All of this schedule juggling has left little time for reading, and even less time for blogging.  I'm currently reading 2 books, but both are rather slow going.  The first is The Sixth Extinction by Elizabeth Kolbert (reading it as part of Katie's Nonfiction Book Club for this month).  I was DYING to read this beforehand, but it is proving to be a slower journey than I originally hoped.  The material is interesting, but the organization of the chapters makes much of the information feel disjointed.  I'm hoping the last third of the book brings all of her concepts together a bit more clearly.

The other is Before I Go To Sleep by S.J. Watson, my book club's current pick.  Our meeting is Sunday and I'm getting worried that I won't finish in time!  I think the concept of the novel is intriguing, but the pace and writing style are getting to me.  Hoping for an explosive ending to save the day.  Review forthcoming!

Here's hoping for more reading time in the coming weeks, especially because I have a few blog tour books to complete in October!  In the meantime, hopefully things will settle down here, and these two books will get a bit more enjoyable for me.

How is your reading life these days, friends?  Any other parents still adjusting to school schedules?

Thursday, September 13, 2012

BBAW Day 4: Pimp This Book!

Today's Book Blogger Appreciation Week challenge is to promote a book that you love, but other people don't know much about.  This was tough for me, because so many of my favorite books are well-known ("Oh wow, you love The Hunger Games?  HOW UNIQUE.").  However, I do have one fiction and one non-fiction book to highlight for you today!

My fiction pick: The Unit by Ninni Holmqvist

I got this book on sale from B+N a couple of years ago, and got around to reading it last year.  If you like dystopian fiction, this is a phenomenal read.  The only reason I don't think it gets more attention (at least in the US) is because the author is Swedish and the book is a translation.  (Apparently there's only room for 1 bestselling Swedish author in this country.)  Anywho, whatever the reason, I think this book deserves way more popularity!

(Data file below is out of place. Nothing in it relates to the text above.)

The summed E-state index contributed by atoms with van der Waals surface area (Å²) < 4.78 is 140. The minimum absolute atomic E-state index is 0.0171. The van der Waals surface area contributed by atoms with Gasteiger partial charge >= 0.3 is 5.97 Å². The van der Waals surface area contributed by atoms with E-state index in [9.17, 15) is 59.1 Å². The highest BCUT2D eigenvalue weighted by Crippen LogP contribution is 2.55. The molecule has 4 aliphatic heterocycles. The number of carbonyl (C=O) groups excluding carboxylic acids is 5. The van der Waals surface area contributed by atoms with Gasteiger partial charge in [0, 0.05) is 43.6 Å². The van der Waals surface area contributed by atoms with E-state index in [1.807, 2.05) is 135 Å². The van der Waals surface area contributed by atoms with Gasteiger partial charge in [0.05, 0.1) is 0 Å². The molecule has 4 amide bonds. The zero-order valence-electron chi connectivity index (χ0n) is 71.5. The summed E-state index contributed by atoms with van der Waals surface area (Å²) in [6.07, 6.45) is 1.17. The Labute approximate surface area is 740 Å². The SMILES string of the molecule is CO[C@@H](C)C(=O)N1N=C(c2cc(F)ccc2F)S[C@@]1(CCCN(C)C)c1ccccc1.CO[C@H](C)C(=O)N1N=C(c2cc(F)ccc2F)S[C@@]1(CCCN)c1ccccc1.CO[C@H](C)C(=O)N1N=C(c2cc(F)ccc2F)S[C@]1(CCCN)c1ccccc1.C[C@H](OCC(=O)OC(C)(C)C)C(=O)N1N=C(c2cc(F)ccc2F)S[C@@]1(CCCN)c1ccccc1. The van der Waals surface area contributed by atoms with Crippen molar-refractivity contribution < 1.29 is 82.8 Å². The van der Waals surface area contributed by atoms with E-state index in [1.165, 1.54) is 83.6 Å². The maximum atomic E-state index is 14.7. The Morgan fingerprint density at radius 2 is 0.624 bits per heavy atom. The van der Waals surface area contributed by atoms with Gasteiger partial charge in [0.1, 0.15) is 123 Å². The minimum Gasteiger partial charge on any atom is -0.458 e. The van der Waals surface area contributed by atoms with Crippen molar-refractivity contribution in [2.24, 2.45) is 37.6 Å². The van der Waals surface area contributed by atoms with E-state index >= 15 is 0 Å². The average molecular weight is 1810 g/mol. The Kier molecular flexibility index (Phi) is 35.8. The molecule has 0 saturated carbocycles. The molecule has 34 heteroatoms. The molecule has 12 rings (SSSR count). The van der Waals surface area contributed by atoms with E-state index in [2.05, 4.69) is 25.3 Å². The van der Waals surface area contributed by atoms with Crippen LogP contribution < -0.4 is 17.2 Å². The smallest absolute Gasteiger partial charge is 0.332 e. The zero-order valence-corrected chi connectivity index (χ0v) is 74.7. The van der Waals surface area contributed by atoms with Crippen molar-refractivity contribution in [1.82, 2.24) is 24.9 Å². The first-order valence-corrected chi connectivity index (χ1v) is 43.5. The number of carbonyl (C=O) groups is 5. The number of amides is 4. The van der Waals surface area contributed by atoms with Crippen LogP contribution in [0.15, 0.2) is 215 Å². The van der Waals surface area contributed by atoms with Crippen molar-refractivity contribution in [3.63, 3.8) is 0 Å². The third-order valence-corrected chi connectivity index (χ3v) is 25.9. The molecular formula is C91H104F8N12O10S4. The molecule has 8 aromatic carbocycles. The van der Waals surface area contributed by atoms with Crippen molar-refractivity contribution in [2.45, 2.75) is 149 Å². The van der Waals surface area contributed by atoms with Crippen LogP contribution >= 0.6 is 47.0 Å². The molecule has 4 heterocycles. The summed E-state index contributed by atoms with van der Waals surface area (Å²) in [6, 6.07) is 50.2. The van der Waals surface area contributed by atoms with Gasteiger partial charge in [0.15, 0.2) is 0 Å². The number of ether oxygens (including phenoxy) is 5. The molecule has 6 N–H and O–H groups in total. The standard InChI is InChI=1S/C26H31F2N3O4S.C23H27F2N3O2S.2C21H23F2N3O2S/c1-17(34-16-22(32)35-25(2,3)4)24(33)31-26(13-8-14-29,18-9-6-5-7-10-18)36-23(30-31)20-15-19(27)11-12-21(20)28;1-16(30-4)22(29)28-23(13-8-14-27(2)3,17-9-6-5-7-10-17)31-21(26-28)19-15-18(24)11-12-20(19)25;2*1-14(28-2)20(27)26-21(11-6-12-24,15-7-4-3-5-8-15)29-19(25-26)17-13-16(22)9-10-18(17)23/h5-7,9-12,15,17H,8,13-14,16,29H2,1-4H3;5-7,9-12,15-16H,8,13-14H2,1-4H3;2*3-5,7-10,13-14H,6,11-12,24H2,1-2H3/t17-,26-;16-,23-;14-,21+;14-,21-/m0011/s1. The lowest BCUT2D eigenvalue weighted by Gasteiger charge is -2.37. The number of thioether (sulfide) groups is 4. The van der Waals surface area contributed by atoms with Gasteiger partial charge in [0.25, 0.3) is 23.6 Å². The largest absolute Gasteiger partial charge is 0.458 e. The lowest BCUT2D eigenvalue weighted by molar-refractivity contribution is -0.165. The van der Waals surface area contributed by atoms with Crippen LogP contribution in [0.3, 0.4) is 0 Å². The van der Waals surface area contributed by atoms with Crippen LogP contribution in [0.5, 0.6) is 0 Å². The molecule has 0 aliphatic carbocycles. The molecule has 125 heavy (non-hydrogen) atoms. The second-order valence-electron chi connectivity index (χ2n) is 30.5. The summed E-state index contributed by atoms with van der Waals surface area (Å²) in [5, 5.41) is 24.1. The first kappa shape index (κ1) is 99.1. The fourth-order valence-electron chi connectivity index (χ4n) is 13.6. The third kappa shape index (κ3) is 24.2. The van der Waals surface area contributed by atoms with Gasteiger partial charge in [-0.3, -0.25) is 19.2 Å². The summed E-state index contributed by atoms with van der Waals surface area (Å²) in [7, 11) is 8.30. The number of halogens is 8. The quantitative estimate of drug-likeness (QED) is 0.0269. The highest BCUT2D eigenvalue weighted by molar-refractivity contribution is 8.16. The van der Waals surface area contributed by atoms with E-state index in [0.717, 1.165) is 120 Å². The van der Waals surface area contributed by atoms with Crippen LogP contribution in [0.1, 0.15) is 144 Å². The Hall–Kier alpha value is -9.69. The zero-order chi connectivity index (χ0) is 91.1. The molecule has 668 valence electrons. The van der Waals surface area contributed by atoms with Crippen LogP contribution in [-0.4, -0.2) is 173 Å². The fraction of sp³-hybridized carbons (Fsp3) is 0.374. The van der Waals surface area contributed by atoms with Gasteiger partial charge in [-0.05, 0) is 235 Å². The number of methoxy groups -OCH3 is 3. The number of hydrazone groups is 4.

The novel follows Dorrit Weger in a fictional future Sweden, in which all childless women over age 50 and all childless men over age 60 are considered "dispensable".  Thus, they are sent to isolated units where their organs are essentially harvested to the more "essential" citizens that need them.  They are harvested until they die.  This has been a fact of life in Sweden for a while, but Dorrit starts to question if this is really the way her life needs to end.

This book captivated me from start to finish.  I was especially intrigued by how the author makes you contemplate the meaning of being "needed"...as in, are you really only "needed" in society if you have children? What about your siblings, parents, pets...can they "need" you in the same way?

Overall, I found this novel to be very unique, and I was surprised by the ending. The writing style makes it a quick read, but one that is guaranteed to stay with you for a while. I'll admit that my predominant emotion while reading was sadness...but that wasn't enough to keep me from wanting to find out what happened anyway.  READ IT!

My non-fiction pick: Field Notes From A Catastrophe: Man, Nature, and Climate Change by Elizabeth Kolbert
I read this book a few years ago, and I still find it fascinating.  Kolbert did extensive research about global warming and climate change by traveling to various locations around the world (Greenland, the Netherlands, Alaska, etc) and explaining the specific ways that temperature shifts are affecting their environments.  These are real-life illustrations of how global warming is changing our daily life.  Kolbert also spends a bit of time talking about why many corporations and politicians are trying to downplay the effects of climate change.

I don't want to get all political on you, dear bloggers, but this is a politically charged book, no matter what side of the aisle you're on.  However, I recommend going into it with an open mind, because I think this book has important, down-to-earth information about an issue that is so often spoken of in generalities or impossible-to-understand data.  Read, learn, and reflect.  If any of you have read this, I am very interested in your thoughts!

What lesser-known books have YOU enjoyed lately?